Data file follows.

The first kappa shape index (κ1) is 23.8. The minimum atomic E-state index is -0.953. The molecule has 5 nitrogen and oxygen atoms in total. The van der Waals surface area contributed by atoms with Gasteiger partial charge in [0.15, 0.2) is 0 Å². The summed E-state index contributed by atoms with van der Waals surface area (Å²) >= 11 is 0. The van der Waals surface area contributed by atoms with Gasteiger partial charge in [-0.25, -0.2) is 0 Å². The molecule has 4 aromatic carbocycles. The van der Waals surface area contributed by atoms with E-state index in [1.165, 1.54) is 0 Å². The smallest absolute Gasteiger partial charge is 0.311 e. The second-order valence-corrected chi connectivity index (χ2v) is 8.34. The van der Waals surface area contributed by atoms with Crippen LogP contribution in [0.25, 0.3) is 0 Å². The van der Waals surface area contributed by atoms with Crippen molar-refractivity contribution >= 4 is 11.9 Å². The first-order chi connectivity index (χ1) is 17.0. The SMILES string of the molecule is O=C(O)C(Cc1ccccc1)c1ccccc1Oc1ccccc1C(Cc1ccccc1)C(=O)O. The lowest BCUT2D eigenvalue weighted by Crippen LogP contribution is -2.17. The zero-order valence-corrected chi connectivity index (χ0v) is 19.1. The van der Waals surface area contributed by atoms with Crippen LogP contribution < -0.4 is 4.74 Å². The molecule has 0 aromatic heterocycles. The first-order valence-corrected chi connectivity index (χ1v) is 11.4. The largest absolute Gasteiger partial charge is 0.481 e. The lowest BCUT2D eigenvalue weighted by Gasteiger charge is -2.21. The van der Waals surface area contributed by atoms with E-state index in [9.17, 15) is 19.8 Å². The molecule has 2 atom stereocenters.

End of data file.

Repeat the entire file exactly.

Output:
The first kappa shape index (κ1) is 23.8. The minimum atomic E-state index is -0.953. The molecule has 5 nitrogen and oxygen atoms in total. The van der Waals surface area contributed by atoms with Gasteiger partial charge in [0.15, 0.2) is 0 Å². The summed E-state index contributed by atoms with van der Waals surface area (Å²) >= 11 is 0. The van der Waals surface area contributed by atoms with Gasteiger partial charge in [-0.25, -0.2) is 0 Å². The molecule has 4 aromatic carbocycles. The van der Waals surface area contributed by atoms with E-state index in [1.165, 1.54) is 0 Å². The smallest absolute Gasteiger partial charge is 0.311 e. The second-order valence-corrected chi connectivity index (χ2v) is 8.34. The van der Waals surface area contributed by atoms with Crippen LogP contribution in [0.25, 0.3) is 0 Å². The van der Waals surface area contributed by atoms with Crippen molar-refractivity contribution >= 4 is 11.9 Å². The first-order chi connectivity index (χ1) is 17.0. The SMILES string of the molecule is O=C(O)C(Cc1ccccc1)c1ccccc1Oc1ccccc1C(Cc1ccccc1)C(=O)O. The lowest BCUT2D eigenvalue weighted by Crippen LogP contribution is -2.17. The zero-order valence-corrected chi connectivity index (χ0v) is 19.1. The van der Waals surface area contributed by atoms with Crippen LogP contribution < -0.4 is 4.74 Å². The molecule has 0 aromatic heterocycles. The first-order valence-corrected chi connectivity index (χ1v) is 11.4. The largest absolute Gasteiger partial charge is 0.481 e. The lowest BCUT2D eigenvalue weighted by Gasteiger charge is -2.21. The van der Waals surface area contributed by atoms with E-state index in [9.17, 15) is 19.8 Å². The molecule has 2 atom stereocenters.